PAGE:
Abstract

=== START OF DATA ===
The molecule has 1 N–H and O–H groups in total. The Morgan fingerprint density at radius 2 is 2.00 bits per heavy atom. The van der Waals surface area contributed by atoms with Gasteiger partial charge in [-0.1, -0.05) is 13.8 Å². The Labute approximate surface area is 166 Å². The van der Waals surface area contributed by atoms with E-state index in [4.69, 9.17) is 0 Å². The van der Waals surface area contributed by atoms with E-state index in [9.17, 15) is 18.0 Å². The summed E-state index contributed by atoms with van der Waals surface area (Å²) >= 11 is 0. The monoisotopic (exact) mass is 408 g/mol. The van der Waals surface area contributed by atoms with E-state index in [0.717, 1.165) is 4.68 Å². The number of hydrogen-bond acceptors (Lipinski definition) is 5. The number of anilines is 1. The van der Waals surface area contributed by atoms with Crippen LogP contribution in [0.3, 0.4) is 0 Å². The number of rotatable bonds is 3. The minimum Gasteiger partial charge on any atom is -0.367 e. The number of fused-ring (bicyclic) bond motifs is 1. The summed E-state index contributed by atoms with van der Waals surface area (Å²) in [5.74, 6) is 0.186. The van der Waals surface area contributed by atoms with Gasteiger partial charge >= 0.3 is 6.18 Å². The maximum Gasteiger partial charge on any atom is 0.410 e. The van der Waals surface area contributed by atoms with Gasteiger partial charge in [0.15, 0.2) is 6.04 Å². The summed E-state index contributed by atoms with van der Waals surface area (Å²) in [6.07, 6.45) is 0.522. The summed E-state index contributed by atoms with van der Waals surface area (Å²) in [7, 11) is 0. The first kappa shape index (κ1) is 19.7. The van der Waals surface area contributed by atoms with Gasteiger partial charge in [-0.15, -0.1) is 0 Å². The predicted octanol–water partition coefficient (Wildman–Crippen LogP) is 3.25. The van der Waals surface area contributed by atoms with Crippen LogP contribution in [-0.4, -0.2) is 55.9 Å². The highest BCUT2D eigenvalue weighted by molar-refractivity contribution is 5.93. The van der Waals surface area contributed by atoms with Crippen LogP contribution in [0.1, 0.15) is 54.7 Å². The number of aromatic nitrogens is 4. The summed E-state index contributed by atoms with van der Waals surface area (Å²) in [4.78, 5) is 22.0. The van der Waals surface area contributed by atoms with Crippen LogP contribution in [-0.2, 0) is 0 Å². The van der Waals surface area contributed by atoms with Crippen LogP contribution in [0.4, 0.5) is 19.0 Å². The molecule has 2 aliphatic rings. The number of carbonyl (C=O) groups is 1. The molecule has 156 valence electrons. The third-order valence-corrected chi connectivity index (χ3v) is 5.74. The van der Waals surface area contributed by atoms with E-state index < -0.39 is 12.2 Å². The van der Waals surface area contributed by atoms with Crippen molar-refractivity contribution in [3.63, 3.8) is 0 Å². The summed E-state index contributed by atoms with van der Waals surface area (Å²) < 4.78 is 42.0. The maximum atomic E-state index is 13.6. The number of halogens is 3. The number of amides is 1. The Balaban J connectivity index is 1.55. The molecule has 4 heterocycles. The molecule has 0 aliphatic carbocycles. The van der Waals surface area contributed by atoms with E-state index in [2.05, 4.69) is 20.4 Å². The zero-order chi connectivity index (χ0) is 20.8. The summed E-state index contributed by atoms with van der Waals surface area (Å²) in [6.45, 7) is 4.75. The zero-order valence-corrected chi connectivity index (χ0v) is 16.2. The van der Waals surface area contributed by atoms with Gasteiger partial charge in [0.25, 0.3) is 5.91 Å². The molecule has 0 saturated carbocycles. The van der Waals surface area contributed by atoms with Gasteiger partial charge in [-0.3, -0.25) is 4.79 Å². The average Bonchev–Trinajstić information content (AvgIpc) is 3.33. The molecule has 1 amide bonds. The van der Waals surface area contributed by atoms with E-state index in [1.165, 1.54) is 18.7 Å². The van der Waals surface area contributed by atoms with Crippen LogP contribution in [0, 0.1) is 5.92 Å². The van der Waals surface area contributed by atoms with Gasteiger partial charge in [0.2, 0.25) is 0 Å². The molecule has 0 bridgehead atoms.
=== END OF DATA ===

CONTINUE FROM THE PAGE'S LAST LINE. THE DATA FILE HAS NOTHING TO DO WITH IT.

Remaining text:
Responses of plant leaf stomatal conductance and photosynthesis to water deficit have been extensively reported; however, little is known concerning the relationships of stomatal density with regard to water status and gas exchange. The responses of stomatal density to leaf water status were determined, and correlation with specific leaf area (SLA) in a photosynthetic study of a perennial grass, Leymus chinensis, subjected to different soil moisture contents. Moderate water deficits had positive effects on stomatal number, but more severe deficits led to a reduction, described in a quadratic parabolic curve. The stomatal size obviously decreased with water deficit, and stomatal density was positively correlated with stomatal conductance (gs), net CO2 assimilation rate (An), and water use efficiency (WUE). A significantly negative correlation of SLA with stomatal density was also observed, suggesting that the balance between leaf area and its matter may be associated with the guard cell number. The present results indicate that high flexibilities in stomatal density and guard cell size will change in response to water status, and this process may be closely associated with photosynthesis and water use efficiency.

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